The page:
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The Accused
File:Accused ver2.jpg
Theatrical release poster
Directed by Jonathan Kaplan
Produced by Stanley R. Jaffe
Sherry Lansing
Written by Tom Topor
Starring Kelly McGillis
Jodie Foster
Music by Brad Fiedel
Cinematography Ralf D. Bode
Editing by O. Nicholas Brown
Gerard B. Greenberg
Distributed by Paramount Pictures
Release date(s) Template:Start date
Running time 111 minutes
Country Canada
Language English
Budget $6 million

The Accused is a 1988 Canadian drama film starring Jodie Foster and Kelly McGillis, directed by Jonathan Kaplan and written by Tom Topor. Foster was awarded the 1988 Academy Award for Best Actress and Golden Globe Award for her performance.

Based on the real-life gang rape of Cheryl Araujo that occurred at Big Dan's Bar in New Bedford, Massachusetts, on March 6, 1983, this film was one of the first Hollywood films to deal with rape in a direct manner.

Jodie Foster, for her portrayal as Sarah Tobias, earned the Academy Award for Best Actress, the film's sole nomination. The Accused also became the first film to win the Best Actress Academy award without being nominated in any other category since The Three Faces of Eve in 1957, when Joanne Woodward won Best Actress, the film's sole nomination.


The story is about a working-class woman, Sarah Tobias (Foster), labeled as promiscuous. One night in a bar, she is gang raped by several drunk bar patrons, while drunken onlookers cheer them on. A district attorney, Kathryn Murphy (McGillis), is assigned to the rape case, but she is persuaded by her superiors to let the rapists plead guilty to reckless endangerment and get a sentence that allows parole in less than a year. Sarah is enraged by the deal because she considers it a light punishment and because she did not get to tell her story in court.

When Sarah is hospitalized after ramming her car into a pickup truck, whose driver (one of the witnesses who had encouraged the rapists) crudely propositions her, Kathryn decides to prosecute the men who cheered the rape for criminal solicitation. Sarah's friend Sally, a waitress at the bar where the rape took place, picks three men out of a line-up, and they get three different attorneys for the ensuing trial. Sarah testifies that she was raped, while college student Kenneth Joyce, whose friend was one of the rapists, testifies to watching the rape prior to making a 911 call. After Kathryn's closing statement and a single summation from the three defense lawyers, the jury deliberates for a long time, asking several times for Ken's testimony to be reread to them. At the end, they find the three men guilty.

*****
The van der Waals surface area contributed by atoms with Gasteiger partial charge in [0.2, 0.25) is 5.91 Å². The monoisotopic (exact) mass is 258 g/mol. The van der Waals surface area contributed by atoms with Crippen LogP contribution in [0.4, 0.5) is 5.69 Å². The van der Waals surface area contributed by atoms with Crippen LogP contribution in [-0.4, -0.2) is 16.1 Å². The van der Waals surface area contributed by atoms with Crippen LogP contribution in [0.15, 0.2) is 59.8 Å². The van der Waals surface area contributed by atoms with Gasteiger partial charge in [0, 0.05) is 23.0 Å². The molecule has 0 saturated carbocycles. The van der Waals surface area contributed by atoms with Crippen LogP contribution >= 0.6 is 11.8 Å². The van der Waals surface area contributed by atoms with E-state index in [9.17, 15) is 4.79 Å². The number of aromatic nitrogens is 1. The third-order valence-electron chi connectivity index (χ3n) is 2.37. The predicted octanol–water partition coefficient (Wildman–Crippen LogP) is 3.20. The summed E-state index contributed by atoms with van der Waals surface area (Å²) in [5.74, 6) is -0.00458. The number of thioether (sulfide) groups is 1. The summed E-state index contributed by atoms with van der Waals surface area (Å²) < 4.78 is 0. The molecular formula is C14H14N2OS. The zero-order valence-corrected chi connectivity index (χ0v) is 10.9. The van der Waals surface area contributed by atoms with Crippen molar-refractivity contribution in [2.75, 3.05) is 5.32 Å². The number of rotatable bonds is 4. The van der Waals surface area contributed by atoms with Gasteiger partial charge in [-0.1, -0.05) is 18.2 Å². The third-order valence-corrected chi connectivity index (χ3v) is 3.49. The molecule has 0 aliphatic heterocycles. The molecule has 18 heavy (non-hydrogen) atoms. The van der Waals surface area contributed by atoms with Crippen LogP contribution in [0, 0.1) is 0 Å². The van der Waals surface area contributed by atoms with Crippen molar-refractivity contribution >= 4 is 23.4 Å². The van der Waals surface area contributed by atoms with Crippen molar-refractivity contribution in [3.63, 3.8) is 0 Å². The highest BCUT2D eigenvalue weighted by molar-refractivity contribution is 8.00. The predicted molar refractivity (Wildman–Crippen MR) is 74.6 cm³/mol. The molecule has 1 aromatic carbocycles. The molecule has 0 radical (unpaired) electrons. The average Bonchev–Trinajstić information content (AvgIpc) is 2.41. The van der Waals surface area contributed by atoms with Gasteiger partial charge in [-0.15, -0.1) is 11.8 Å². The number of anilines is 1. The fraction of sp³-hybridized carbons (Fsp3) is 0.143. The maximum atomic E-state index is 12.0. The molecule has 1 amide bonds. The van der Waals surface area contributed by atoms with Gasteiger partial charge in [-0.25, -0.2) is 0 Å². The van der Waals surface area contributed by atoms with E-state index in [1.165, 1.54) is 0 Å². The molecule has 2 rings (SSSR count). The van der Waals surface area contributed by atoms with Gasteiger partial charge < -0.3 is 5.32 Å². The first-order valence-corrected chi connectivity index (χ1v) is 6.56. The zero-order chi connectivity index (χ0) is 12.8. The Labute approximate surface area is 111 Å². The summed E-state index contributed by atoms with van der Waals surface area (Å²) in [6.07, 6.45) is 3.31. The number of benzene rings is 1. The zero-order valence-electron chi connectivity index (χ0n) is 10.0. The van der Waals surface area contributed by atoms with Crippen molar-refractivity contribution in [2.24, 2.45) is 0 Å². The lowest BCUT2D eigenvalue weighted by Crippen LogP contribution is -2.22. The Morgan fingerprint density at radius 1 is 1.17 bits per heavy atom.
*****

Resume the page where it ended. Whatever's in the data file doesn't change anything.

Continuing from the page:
Main cast


Originally, Sigourney Weaver and Kelly McGillis were going to star as the A.D.A. and Sarah respectively. Jonathan Kaplan feared that Jodie Foster wasn't sexy enough and decided to cast Kim Basinger for the part of Sarah; however, Basinger declined. Molly Ringwald, a popular teen idol of the time, wanted the role of Sarah, but her parents turned down her offer because they feared she didn't want to play a twenty-something hooker at a young age. Kaplan gave Foster the part and her performance in the film was ultimately praised.

McGillis herself was a rape victim in real life. In 1982, she was assaulted and raped in her home by the escaped rapist Leroy Johnson after coming home from work.[1] This experience encouraged the actress to pursue her role in this film. Johnson was sentenced for other crimes to 50 years in prison in 2010.

According to the Internet Movie Database, production began on November 30, 1987 with filming commencing on January 6, 1988. Filming wrapped a month later on February 14, 1988, but was delayed due to the WGA Strike. The budget for the film was an estimated $ 6 million.[2]

Notably, the extended rape scene was shown only as one of the final scenes of the movie, in flashback.

Critical and scholarly reaction

The film was a critical success, garnering a 95% fresh rating on "Rotten Tomatoes". Of the two trials in the film, Roger Ebert finds that the lesson of the "second trial may be the most important message this movie has to offer," that "for some men, the movie will reveal a truth that most women already know," of the damage caused by verbal sexual harassment.[3]

Some educators worry that this "educationally profitable" film's R rating "will receive V ratings and be subject to at least a presumption against curricular use in many public schools."[4]

Box Office reception

Although the film performed moderately at the box office with a total gross of $32,078,318 dollars, it is considered a success considering its $6 million budget.[5][6]

See also


  1. Sex Offender Apologizes for McGillis Rape.
  2. [1]
  3. Roger Ebert, Review of The Accused Chicago Sun-Times October 14, 1988
  4. Marjorie Heins, "Three Questions About Television Ratings" The V-Chip Debate: Content Filtering from Television to the Internet, ed. Monroe E. Price. Mahwah, New Jersey: Lawrence Erlbaum Associates, Publishers (1998): 54

External links

Template:Jonathan Kaplan

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